UCL Institute of the Americas


Sailin Li

Anglo-American relations and arms sales to China (1972-1989)


Dr Tony McCulloch and Dr Nick Witham

In the late 1960s, the Soviet Union became increasingly aggressive. The Nixon administration determined to use the "Détente" policy toward the Soviet Union. In Nixon’s mind, China played an important role to maintain the European security and nuclear nonproliferation, so he acquiesced some European countries transferred arms and technology to China. 

The UK was a pioneer in arms sales to China. It sought to enhance Chinese military capabilities against the Soviet Union, gain economic benefits, and help China integrate into the liberal international system. Although China did not import British warships due to the British naval forces' poor performance in the Malvinas Islands War, the two countries still signed some arms sales agreements. In the late Cold War, the Sino-Western security cooperation originated from the Sino-British military cooperation in the 1970s, which directly developed into large-scale arms sales to China in the 1980s. A Sino-Western honeymoon relation was established in the late Cold War.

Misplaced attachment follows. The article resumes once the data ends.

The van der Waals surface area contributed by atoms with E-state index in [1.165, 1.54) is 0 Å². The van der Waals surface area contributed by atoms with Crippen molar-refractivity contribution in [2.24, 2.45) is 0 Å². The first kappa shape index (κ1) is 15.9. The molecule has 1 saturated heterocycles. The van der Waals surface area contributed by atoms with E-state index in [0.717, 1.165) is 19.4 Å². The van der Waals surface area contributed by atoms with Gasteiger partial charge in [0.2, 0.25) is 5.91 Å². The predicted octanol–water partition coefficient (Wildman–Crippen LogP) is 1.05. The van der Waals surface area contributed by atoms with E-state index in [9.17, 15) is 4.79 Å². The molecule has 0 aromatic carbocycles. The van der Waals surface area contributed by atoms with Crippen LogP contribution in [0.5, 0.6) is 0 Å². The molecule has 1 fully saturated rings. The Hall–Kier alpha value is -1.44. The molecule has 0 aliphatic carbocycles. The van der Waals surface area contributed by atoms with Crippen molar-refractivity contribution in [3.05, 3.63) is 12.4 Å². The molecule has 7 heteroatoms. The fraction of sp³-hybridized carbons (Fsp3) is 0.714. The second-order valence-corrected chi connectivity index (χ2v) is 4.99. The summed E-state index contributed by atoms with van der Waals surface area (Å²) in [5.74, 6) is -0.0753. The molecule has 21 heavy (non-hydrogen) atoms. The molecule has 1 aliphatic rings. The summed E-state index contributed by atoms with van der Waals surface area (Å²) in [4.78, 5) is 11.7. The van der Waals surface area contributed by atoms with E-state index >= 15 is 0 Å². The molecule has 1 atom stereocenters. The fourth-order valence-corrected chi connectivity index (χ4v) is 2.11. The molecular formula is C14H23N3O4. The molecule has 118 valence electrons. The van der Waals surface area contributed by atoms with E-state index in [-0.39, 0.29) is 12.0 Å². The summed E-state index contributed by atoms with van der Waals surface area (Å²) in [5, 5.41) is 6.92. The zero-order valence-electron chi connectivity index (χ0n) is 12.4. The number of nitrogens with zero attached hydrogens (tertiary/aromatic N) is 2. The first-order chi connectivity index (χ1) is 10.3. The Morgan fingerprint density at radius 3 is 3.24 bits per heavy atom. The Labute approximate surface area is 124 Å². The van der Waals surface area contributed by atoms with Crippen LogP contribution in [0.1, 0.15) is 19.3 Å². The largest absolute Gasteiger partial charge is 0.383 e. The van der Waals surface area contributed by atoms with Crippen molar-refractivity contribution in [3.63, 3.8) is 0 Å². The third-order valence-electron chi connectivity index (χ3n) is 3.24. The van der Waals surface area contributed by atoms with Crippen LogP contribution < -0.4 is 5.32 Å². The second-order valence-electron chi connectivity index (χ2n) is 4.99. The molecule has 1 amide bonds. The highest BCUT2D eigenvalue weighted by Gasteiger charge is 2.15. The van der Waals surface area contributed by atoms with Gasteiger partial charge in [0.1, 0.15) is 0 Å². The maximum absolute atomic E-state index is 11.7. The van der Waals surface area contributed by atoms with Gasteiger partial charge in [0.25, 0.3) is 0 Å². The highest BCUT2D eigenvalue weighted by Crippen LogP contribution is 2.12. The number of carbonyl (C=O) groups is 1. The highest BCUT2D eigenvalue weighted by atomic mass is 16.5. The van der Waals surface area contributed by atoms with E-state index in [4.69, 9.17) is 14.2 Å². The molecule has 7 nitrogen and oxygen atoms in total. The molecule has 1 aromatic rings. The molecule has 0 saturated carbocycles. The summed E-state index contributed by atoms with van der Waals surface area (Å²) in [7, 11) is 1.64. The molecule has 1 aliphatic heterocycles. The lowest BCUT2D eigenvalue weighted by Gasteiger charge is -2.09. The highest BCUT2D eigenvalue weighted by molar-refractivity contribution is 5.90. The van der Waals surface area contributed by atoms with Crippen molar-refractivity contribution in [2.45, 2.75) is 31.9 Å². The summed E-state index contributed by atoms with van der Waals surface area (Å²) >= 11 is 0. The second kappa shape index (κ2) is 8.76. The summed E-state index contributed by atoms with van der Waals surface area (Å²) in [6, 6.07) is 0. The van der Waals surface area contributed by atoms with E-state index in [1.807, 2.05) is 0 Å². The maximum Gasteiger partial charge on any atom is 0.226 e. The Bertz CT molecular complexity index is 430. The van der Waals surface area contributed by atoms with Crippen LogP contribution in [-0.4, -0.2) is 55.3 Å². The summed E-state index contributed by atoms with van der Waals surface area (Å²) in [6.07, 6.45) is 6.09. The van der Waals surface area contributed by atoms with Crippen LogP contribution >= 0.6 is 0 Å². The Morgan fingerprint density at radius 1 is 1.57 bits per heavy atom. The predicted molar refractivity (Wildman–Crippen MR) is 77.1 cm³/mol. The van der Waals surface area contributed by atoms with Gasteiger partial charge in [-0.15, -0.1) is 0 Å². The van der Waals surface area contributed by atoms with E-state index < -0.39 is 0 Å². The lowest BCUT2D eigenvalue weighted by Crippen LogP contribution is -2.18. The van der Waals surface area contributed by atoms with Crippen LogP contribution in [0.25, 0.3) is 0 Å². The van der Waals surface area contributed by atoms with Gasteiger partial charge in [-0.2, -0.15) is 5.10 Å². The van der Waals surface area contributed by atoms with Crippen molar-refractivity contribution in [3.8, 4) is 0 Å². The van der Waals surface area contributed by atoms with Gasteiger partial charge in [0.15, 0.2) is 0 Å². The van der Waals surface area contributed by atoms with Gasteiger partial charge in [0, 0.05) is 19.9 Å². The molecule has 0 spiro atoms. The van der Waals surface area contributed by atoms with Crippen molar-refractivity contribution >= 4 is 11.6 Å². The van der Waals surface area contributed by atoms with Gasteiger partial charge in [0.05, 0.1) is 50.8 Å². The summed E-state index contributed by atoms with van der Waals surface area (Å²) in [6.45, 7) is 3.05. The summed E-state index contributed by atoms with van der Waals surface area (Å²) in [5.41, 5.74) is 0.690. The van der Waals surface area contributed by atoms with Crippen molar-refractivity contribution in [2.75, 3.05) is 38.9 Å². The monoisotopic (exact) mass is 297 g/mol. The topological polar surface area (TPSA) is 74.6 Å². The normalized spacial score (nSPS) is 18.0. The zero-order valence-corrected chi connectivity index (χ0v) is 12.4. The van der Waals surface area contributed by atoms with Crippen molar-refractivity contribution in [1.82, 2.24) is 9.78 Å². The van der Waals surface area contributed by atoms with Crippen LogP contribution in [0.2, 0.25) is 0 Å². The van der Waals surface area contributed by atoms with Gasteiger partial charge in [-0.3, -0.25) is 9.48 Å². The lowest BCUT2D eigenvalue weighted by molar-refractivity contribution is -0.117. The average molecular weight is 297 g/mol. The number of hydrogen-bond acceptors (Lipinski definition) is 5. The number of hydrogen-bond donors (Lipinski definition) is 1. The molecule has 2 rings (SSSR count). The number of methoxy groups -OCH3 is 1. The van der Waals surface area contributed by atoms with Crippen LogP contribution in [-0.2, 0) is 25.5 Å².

This thesis will try to answer following questions. What were British considerations behind the arms sales decision? To what extent did the US influence British decision-making? What were their different opinions? How did other countries (or regions) such as USSR, Japan and Taiwan respond to the arms sales? Did the arms sales help achieve the US and British strategic goals? How did the arms sales shape the late Cold War?